Summary: We live in perpetual fear of condemnation. what is the cure?

Rescue from Condemnation: An Exposition of Romans 8:1-11

Everyone fears condemnation, and the world is filled with both condemners and the condemned. The word itself is a combination of “con” which means “with” and “damnation” which is such an ugly word that it is condemned in polite speech. Why is there so much condemning going on, when all it does is make everyone angry and miserable? More importantly, how do we get rid of it from ruling our lives? What does the Bible say? Paul gives us a masterful answer to this problem in Romans 8:1-11, if we will but listen.

Whether the world acknowledges this or not, the bible tells us that condemnation entered into the world in the Book of Genesis when Adam and Eve disobeyed God. They were told that they would certainly die if they ate from the tree of the knowledge of good and evil. When they listened to Satan rather than God, the condemning curse entered into the world. Death came into the world as well as the fear of death. This condemning dread has passed from generation to generation to this day. We also see in the fall, the human tendency to blame one’s problems on someone else. Adam blamed Eve, and Eve the serpent. This is an attempt to avoid condemnation by condemning someone else. The idea is to have someone else die for one’s own sin. So this is why we have a world filled with condemners and the condemned.

The Holy Spirit inspired Paul to write the masterful Epistle to the Romans to address this problem. We mentioned earlier that the way that men deal with condemnation is to condemn someone else in their place. We see this clearly demonstrated in the great racial divide we have in America. We have rich, mostly white and liberal people who try to deal with the problems of personal guilt and inequity in their dealings with other people, such as African Americans, but not limited to them. They try to place the condemnation of racism on middle-class and poor white people. As long as they do this, they feel that they will escape condemnation. I am not saying by this that there isn’t the taint of racism in the white middle-class or poor whites. One thing is abundantly clear. Every single person is a sinner. No one is exempt from it. The mostly middle-class Americans condemn the poor on welfare and having to pay high taxes to support them. Workers, Black, White, Hispanic, Asian, etc., condemn illegal immigrants for undercutting their jobs and keeping wages low. They also condemn the rich for creating the conditions for their failure. I do not say that there isn’t some justification for these attitudes as it is quite true that not only are we all sinners, we are also sinned against.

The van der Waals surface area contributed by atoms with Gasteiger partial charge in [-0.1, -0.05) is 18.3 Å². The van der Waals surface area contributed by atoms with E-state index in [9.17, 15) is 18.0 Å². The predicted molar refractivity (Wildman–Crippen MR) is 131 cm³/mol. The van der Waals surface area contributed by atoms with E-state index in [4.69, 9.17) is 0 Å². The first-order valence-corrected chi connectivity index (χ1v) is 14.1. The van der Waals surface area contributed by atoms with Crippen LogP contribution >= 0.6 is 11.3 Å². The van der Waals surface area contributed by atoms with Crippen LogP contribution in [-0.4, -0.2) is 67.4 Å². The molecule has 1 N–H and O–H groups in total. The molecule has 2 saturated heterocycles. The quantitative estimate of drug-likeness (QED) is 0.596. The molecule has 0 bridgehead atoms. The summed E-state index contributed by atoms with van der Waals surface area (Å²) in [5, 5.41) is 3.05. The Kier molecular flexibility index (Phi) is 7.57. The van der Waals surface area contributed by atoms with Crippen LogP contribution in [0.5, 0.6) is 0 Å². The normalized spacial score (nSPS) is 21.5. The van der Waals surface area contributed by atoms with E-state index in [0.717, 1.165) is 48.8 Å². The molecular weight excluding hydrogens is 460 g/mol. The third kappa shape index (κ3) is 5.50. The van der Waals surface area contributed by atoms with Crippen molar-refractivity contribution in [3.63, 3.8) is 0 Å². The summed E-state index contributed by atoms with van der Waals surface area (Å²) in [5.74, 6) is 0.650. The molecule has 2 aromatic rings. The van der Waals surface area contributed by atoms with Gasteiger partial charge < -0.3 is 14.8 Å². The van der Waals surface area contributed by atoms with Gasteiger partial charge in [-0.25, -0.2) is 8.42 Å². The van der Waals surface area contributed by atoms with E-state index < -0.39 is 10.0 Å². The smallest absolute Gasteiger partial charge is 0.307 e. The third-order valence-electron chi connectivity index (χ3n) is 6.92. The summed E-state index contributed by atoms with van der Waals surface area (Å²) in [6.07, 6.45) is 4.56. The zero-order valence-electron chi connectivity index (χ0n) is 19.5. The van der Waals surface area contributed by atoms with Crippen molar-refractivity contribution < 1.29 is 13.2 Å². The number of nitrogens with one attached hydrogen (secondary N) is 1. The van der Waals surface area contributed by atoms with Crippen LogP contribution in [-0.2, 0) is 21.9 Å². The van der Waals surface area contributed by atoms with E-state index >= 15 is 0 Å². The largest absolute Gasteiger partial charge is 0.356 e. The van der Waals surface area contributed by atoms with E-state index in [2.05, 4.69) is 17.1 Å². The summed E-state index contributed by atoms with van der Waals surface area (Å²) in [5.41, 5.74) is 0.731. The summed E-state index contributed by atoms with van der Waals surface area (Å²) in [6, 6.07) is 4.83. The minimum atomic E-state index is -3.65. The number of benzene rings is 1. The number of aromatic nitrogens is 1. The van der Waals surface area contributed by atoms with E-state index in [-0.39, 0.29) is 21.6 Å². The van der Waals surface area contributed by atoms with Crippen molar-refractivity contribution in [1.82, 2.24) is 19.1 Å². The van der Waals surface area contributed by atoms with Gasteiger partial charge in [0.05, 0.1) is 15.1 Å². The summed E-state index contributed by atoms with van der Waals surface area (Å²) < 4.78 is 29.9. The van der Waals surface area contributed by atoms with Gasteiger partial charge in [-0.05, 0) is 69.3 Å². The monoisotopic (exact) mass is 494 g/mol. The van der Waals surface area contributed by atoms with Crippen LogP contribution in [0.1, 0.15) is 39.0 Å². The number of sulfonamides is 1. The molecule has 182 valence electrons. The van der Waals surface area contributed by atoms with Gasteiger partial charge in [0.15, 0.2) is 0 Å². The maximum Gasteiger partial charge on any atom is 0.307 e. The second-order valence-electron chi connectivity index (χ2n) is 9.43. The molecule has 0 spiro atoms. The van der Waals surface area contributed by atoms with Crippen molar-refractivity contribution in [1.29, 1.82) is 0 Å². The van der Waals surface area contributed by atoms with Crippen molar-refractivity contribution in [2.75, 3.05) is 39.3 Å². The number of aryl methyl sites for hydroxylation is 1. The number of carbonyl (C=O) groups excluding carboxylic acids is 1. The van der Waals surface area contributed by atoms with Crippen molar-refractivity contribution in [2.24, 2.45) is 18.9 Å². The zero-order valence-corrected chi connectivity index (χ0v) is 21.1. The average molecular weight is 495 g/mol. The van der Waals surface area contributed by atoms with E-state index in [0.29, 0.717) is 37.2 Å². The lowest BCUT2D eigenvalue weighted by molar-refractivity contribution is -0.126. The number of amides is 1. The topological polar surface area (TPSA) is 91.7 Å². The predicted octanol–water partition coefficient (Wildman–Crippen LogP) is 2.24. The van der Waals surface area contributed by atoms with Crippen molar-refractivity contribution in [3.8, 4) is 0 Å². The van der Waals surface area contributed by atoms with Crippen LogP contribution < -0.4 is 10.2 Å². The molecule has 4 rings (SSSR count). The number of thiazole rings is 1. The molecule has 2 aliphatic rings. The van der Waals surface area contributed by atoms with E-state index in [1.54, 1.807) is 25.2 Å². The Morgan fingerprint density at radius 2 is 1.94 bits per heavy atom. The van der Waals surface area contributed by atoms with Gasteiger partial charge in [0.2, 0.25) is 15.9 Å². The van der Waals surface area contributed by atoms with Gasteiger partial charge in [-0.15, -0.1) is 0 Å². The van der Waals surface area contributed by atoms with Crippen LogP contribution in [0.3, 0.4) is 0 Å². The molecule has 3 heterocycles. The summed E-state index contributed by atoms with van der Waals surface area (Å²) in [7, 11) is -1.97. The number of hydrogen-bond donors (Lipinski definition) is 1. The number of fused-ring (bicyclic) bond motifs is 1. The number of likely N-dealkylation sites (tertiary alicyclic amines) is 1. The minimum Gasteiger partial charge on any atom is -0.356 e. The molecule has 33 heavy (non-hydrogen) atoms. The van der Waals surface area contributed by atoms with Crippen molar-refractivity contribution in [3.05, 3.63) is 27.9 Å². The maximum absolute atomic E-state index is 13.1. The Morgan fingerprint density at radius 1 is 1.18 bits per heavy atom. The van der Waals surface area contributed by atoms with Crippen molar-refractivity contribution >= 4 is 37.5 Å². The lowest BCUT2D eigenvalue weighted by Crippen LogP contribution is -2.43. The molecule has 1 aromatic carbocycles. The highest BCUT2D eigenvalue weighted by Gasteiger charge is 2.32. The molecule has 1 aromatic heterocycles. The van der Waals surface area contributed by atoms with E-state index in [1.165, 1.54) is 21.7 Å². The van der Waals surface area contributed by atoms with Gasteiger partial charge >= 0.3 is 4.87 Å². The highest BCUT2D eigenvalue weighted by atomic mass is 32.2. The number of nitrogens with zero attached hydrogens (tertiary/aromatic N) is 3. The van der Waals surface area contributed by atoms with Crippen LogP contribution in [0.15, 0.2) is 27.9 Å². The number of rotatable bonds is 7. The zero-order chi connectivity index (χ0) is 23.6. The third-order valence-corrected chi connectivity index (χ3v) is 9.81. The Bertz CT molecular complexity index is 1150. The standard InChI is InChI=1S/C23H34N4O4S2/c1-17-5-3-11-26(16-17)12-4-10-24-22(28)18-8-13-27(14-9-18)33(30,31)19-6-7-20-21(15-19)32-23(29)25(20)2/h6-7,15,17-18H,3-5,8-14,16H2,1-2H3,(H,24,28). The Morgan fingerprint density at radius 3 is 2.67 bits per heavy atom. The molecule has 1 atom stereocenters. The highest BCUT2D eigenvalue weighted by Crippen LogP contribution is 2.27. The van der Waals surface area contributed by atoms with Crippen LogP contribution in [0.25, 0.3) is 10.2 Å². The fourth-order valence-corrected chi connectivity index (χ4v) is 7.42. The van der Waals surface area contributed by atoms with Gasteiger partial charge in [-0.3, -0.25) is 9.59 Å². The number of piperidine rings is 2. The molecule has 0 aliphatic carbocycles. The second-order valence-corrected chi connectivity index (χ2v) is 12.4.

In God’s masterful plan, He took this universal curse of condemning and being condemned by sending His Son Jesus Christ who tasted the pain of condemnation for all people. Paul tells us that we are too weak to overcome sin, which is at the root of condemnation. Sin puts us at enmity against God. But in what is Paul’s equivalent of John 3:16, he tells us: “While we were yet sinners, Christ dies for us.” We then remember that even with the curse in Genesis is the promise of restoration in Genesis 3:15. A male descendant of Eve would have His heel bruised by Satan. But this one would deal Satan a death wound to the head. In His death, Jesus condemned condemnation. This is at root of our recovery if we will but believe and receive Jesus as Lord and Savior.

Paul goes on in Romans 5 to compare the condemning curse of sin in Adam with the superabundant grace of God in Jesus Christ which restores and frees us. Not only this, our final state will even be greater than what Adam and Eve had. Adam and Eve were naked, in a garden and talked with God in the cool of the day. they knew day and night. But there is no night in the Kingdom. It was said that the sun never set on the British Empire. One might question the truth of that statement today. But the eternal Kingdom is previewed that the Gospel has spread around the globe to all people groups in the world. The sun might set on part of this Kingdom, but it is rising elsewhere. We also have the presence of the Holy Spirit in the church and in our own lives. We are not limited to talking with God to evening or at a particular time of day. We will not be in a garden, but a great city, whose builder and maker is God. We are clothed in splendorific garments as the Bride of Christ. Where sin abounded, grace has superabounded.

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